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Keywords:

  • stretch-shortening cycle;
  • mechanical efficiency;
  • muscle stiffness;
  • training;
  • female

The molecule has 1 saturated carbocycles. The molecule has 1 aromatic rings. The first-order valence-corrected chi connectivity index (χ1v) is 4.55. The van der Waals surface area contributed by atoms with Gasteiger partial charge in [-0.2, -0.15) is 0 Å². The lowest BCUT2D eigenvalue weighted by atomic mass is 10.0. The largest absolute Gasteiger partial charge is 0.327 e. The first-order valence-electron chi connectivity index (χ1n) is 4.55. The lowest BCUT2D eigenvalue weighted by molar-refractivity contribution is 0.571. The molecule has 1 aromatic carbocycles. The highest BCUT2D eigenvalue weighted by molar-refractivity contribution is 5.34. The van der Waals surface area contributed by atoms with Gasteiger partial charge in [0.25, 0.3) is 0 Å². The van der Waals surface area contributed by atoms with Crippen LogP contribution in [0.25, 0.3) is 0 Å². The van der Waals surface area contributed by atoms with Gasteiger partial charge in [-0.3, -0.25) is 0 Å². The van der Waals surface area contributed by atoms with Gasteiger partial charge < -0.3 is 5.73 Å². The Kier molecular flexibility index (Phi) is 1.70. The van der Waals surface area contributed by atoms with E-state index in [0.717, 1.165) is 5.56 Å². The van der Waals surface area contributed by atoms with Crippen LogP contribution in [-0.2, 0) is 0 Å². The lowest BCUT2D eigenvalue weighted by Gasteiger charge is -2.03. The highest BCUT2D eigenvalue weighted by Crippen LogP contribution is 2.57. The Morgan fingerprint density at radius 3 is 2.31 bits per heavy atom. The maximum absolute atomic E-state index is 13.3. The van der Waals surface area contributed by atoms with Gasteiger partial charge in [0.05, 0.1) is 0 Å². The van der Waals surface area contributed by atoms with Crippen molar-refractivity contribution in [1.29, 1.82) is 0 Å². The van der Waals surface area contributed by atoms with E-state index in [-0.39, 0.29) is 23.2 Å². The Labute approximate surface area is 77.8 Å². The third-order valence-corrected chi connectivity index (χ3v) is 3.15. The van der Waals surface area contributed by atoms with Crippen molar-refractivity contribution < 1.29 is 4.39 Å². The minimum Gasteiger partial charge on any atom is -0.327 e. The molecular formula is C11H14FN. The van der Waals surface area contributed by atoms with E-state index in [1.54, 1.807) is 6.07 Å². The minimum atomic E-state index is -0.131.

Effects of power training with stretch-shortening cycle (SSC) exercises on mechanical efficiency (ME) were investigated with 9 young women who trained 3 times a week for 4 months. The training included various types of jumping exercises. Before and after the training as well as after the detraining (2 months) the subjects performed 6 different submaximal exercises with a special sledge apparatus. Each exercise involved 60 muscle actions lasting for a total of 3 min per testing condition. The work intensities were determined individually according to the recordings of distance obtained during the single maximal concentric exercises. The training caused the greatest changes of ME in conditions of higher prestretch intensities. The ME values changed from 49.3 ± 12.9% to 55.4 ± 12.1% in pure eccentric exercises and from 39.5 ± 4.6% to 46.1 ± 5.0% in SSC exercises during the training. After the training, the subjects preactivated their leg extensor muscles earlier before the impact, and the eccentric working phase was more powerful, because of higher tendomuscular stiffness. Higher preactivation of the measured muscles, higher flexion of knee and increased dorsiflexion of ankle joints in the beginning of contact caused the increased stiffness, possibly through more powerful reflex activation. At the same time the metabolic demands of muscles decreased, causing the increases of ME.